Playing computer games while walking on a treadmill is one of the few weird skillsets that I’m proud of developing over the years. Thanks to Nerd Fitness and their 4 week challenges, I’m finally getting up off my duff and playing again! 🙂
My old gaming treadmill setup worked fine in the old house, but in the new house things are arranged a little differently and I hit the added hump of having two people who are going to be using the treadmill… of drastically different heights.
So a simple shelf on a wall with some wooden shims wasn’t going to cut it this time. (To be fair, it was never a very good setup last time either, I could never get the angle quite right).
With that in mind, I worked out a way to combine an Ikea bookshelf and a desk-mounted monitor swivel arm into the perfect adjustable setup!
- 1×4 Plywood
- Four small eyehooks
- Paperback books
- Ikea HEMNES Bookshelf
- AmazonBasics Single Monitor Display Mounting Arm
- F63 SOLE treadmill (from 2002-ish)
- Garage/Shop mats
- Duck Shelf Liner
- Two towels
- A bag of beans
- Small flat box or hardback book
- Desktop Computer
Quick list of things to keep in mind when you are setting up the treadmill (and why I set mine up the way I did.)
The treadmill is heavy… 253 lbs of heavy. So it’s not going up or down stairs without friends and/or family vowing not to help you move it again.
It has to be in a place that makes it easy to use. If you pick a side room or bedroom it needs to be one that you like hanging out in. It’s incredibly easy to find excuses not to walk, so make sure the room isn’t giving you any easy outs! Mine ended up in the kitchen because it’s one of the sunniest rooms in the house and one of the few where there was enough space that the treadmill didn’t have to stay folded up.
Beyond that, make sure it’s a place where you won’t be annoying other members of your household and where the sunlight won’t cause monitor glare. This setup is very mobile, so it can take some tweaking! 🙂
Sidenote: Treadmills also work better on tile (and one a mat), although I never had an issue with them for the years I used them on carpet.
One Bookshelf to Rule Them All!
I knew I was going to have to have a monitor arm and I didn’t want to make this an immovable setup so I started playing around with bookcase combinations. I needed something nice and solid with adjustable shelves and sturdy enough to hold both the desktop tower and enough books to counterweight the monitor arm.
Thankfully Ikea had just the thing! (Doesn’t it always? 😉 )
My first idea was to attach the mount to the front of the shelf, but that would have been seriously top-heavy. Thankfully it turned out there was enough room at the back of the shelf to slip it in there.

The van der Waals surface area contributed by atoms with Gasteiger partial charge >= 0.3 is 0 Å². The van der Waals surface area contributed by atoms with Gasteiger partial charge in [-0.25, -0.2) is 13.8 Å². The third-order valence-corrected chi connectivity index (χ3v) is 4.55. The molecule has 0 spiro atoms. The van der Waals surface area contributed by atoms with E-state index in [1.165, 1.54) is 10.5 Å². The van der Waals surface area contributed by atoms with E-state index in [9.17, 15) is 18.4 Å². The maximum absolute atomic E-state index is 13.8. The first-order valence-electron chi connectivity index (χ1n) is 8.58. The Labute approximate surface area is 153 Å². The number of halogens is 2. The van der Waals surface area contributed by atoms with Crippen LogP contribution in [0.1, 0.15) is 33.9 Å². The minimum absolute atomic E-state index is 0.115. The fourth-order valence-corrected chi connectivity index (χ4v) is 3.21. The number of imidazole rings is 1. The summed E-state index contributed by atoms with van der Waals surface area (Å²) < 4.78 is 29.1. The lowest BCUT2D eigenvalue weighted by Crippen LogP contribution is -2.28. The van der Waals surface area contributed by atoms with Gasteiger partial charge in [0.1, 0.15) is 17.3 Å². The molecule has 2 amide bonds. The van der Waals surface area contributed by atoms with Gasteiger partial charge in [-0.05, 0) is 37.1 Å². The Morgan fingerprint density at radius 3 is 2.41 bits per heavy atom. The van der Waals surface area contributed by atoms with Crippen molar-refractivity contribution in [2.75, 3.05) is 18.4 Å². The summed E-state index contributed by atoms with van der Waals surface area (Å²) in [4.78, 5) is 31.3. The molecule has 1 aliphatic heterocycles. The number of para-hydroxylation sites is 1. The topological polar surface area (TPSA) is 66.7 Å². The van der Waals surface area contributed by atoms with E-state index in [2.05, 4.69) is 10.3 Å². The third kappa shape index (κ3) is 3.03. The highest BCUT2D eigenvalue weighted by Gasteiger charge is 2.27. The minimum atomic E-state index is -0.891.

The shelf is made of multiple pieces of wood combined, which means it might be prone to cracking lengthwise. To counter that I added pieces of 1×4 lumber to help divide the stress over the back two boards of the shelf.
The 1×4’s also help to keep the shelf from tipping forward– I made sure to add heavy items (Magic:tG cards) to the shelf directly above the monitor mount. That adds a downwards force to help counter the upwards tilt from the monitor weight. The three paperback books serve a similar purpose and help distribute the weight from the monitor onto the front of the shelf.
I used cardboard to help protect the shelf from the clamp and the 1×4’s, but I might swap this out to wood later if the shelf starts to warp at all. The clamp has enough range of opening that it would easily fit over wood, but right now I’m too lazy to bother. 😉
The bookshelf is filled with heavy books to keep it in place and I adjusted the bottom legs of the bookshelf so that it leans slightly backwards. Since the treadmill isn’t in contact with the bookshelf, there isn’t much movement to it, but it helps a lot when it comes time to move the monitor around (yay physics and lever arms?).
We assembled the arm in pieces, so that the full arm with the monitor on it was added last (and we were ready to take it off again if anything started to break).
The arm doesn’t have full range of motion because of the shelf above it and there is one shelf that doesn’t fit in the bookcase at all, but it’s worked out pretty well so far!
Keyboards, Mice, and Comfort
Now that the computer itself is setup, it’s time to harness up the treadmill!
The keyboard and mouse setup is a mimic of what I used to have, since that worked pretty well over the three years that I used it.
The two boards are attached with loops of string and sit loosely on the two folded towels. This allows me to shift them around as I play without fear of anything falling.
The boards have kitchen cupboard grip liners, which keep things on top from sliding around. It’s just wood glued to the boards, nothing fancy, and you can see I need to go back and trim them so they don’t wrap around to the bottom side of the board. (I used to have the boards directly on the arms of the treadmill and the grip kept them from sliding.)
I’m thinking of grabbing some seat cushion foam from the fabric store and using it to replace the folded towels, but for now it works just dandy. I can tweak the level of the keyboard with the towels and then use the bag of beans to tweak the level of the mouse.
Over the years I’ve waffled over having the mouse on a raised surface. I like having the keyboard slightly below the level (which science agrees is good for me!), but having the mouse at the same low position just doesn’t work. I lucked out and found a box that works perfectly, but a hardback book would work just as well.
Sidenote: If you use a hardback book instead of a small box to raise up the mouse you can use some of the shelf liner to hold the mousepad on if it doesn’t grip well enough on it’s own.